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Unlike aftermarket car parts made by any number of manufacturers, OEM replacement parts are identical to those used to build the vehicle. Some say the higher cost associated with factory auto parts is a worthwhile investment. Others believe aftermarket parts are totally acceptable. So, what are OEM car parts? And are they superior to aftermarket parts? Here’s the lowdown.

What does OEM mean?

OEM auto parts
Mojave Labs COO Erik Crawford with OEM tires | Stormi Greener/Star Tribune via Getty Images

If you took your car to a mechanic, they might recommend OEM auto parts instead of cheaper aftermarket (also known as generic) parts. Once you understand the meaning of the abbreviation, you might agree.

According to Investopedia, “OEM” stands for “original equipment manufacturer.” Such replacement parts are by their nature compatible, whereas aftermarket parts might not be as reliable.

Examples of OEM car parts

On the basis of vehicle type, the automotive OEM market is divided into commercial vehicles, electric vehicles, and passenger cars. Commercial vehicles are further divided into light commercial vehicles (LCVs) and heavy commercial vehicles (HCVs). Electric vehicles (EVs) are divided into plug-in hybrid electric vehicles (PHEVs), hybrid electric vehicles (HEVs), and battery electric vehicles (BEVs).

OEM component types comprise body, electrical, powertrain, chassis, and interior parts. Body parts include windows and doors, while electrical components include lighting, switches, gauges, sensors, cameras, and the ignition system. OEM car parts for powertrains and chassis include the fuel supply, exhaust and braking systems, suspension, and steering, Data Bridge explains.

OEMs vs. VARs: What’s the difference?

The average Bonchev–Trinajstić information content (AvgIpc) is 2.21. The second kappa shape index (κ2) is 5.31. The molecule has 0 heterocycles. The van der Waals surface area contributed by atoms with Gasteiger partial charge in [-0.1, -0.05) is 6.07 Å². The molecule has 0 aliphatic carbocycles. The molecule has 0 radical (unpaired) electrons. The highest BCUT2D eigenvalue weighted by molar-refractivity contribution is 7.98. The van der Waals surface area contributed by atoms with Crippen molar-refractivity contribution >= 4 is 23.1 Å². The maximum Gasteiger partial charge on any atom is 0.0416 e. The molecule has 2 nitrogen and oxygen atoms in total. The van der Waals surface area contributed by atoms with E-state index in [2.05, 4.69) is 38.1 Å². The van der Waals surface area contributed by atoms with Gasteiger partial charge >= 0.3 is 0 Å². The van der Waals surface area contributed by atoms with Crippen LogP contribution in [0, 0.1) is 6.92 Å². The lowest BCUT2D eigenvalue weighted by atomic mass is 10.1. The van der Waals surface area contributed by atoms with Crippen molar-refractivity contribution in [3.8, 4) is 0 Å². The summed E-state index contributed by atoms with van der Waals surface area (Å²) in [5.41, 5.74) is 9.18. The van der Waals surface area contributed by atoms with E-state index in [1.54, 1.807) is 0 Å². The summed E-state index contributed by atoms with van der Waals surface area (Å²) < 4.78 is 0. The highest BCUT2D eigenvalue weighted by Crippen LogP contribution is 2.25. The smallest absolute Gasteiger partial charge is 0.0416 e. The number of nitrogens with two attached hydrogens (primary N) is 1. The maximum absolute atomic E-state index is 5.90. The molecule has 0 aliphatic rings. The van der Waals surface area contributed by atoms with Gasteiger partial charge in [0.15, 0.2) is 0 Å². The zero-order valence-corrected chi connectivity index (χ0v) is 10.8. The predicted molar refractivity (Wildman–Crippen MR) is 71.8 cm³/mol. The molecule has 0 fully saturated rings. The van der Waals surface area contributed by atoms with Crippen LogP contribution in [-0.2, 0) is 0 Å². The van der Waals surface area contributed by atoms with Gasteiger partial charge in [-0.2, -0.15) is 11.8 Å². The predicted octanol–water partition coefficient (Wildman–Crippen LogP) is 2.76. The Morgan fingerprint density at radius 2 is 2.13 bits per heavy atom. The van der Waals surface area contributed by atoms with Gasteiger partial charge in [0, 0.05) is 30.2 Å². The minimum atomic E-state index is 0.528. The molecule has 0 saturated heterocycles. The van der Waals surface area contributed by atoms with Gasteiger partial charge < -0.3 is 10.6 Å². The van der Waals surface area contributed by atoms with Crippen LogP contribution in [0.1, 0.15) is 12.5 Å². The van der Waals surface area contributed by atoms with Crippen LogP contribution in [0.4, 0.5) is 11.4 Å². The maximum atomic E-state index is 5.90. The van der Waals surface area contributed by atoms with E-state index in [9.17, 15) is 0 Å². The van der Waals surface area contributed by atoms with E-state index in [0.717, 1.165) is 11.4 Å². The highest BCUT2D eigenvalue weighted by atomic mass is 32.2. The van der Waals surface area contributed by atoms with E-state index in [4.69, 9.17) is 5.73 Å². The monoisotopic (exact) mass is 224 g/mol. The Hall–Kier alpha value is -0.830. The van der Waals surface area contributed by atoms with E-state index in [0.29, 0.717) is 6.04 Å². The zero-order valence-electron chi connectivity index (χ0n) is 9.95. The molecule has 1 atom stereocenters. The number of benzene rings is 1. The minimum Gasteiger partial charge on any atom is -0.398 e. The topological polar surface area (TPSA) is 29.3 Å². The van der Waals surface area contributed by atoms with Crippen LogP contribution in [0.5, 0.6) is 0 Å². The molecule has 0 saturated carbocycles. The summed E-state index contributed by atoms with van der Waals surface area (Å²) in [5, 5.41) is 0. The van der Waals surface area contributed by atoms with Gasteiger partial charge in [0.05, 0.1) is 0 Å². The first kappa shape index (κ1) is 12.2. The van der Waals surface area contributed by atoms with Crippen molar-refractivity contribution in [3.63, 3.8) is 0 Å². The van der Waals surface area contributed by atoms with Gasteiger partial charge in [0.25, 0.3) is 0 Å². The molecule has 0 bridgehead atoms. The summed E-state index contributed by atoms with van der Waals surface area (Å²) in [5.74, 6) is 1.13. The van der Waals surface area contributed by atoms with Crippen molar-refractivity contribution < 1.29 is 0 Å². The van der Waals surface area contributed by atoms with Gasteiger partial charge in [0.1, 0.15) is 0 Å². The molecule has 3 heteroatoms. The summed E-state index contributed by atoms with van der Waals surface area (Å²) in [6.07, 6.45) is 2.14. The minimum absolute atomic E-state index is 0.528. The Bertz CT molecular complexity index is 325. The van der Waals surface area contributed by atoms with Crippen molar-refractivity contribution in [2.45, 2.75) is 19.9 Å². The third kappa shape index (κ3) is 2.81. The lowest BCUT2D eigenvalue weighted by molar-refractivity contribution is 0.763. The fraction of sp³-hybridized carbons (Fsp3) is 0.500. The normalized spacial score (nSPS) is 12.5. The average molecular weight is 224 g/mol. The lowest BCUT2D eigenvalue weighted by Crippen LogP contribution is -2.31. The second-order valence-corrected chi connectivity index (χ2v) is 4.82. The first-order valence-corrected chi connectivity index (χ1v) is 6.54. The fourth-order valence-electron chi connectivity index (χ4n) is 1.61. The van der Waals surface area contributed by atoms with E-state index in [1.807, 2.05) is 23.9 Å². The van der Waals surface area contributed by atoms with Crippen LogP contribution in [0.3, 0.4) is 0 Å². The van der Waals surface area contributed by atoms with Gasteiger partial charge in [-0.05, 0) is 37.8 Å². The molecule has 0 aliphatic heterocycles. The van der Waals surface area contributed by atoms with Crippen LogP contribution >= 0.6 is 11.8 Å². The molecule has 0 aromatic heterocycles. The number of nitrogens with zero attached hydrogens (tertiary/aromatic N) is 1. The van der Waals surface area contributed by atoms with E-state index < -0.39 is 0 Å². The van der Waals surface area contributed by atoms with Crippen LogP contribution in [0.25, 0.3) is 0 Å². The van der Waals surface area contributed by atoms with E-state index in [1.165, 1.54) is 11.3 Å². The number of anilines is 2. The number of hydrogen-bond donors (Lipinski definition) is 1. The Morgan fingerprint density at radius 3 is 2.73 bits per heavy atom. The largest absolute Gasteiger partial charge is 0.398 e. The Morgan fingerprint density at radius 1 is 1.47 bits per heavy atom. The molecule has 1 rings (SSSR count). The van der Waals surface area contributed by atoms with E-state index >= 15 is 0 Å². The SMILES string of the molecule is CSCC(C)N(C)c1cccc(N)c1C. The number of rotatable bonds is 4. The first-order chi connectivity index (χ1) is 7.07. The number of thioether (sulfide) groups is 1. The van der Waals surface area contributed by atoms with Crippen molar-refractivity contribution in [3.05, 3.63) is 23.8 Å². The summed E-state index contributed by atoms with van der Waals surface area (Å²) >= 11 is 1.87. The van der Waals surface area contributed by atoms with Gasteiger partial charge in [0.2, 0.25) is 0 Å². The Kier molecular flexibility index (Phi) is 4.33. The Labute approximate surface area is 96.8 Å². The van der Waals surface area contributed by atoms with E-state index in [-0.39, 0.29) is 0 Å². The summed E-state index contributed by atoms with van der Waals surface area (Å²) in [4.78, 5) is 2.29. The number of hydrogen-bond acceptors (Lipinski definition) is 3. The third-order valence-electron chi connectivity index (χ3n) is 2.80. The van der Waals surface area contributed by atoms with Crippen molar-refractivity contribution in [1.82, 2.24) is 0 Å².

Original equipment manufacturers and value-added resellers (VARs) are not the same, but they are related.

An OEM might sell newly made parts to an automaker that uses them to build a car. In this case, the carmaker adds value to the part before reselling it as a whole vehicle. Generally, OEMs sell parts to businesses, whereas VARs sell directly to consumers, according to Investopedia.

Pros and cons of aftermarket and OEM car parts


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AAA technical services manager Michael Calkins told NerdWallet that, in most cases, OEM car parts are superior to aftermarket components. Explaining that OEM body parts are crash-tested and guaranteed, Calkins noted that aftermarket parts are generally not rustproofed as well as OEM parts and that components such as body panels might not align properly.

However, as long as they are inspected and warrantied, generic auto parts can be an affordable alternative, Calkins said. In fact, many aftermarket parts makers reverse-engineer components to be as good as or even superior to OEM versions.

On the plus side, generic and used parts are typically more readily available and cost less than OEM car parts. You can find aftermarket parts at gas stations and auto parts stores. On the other hand, you usually have to go to a dealership for OEM components. But another drawback to aftermarket parts is their tendency to vary in quality and the possibility they’re not guaranteed.

OEM car parts are preferable for various reasons. For one, you know exactly what you’re getting. Yes, they’re usually more expensive than used or generic parts, but parts made by the same manufacturer as your vehicle provide greater quality assurance, Edmunds reports.

If you’re involved in a car accident, your insurer might stipulate that it will pay for repairs using only aftermarket parts. If your policy includes that requirement and you want to keep your vehicle as close to factory-original as possible, you can opt to pay the difference between the original manufacturer’s parts and aftermarket components, The Balance explains.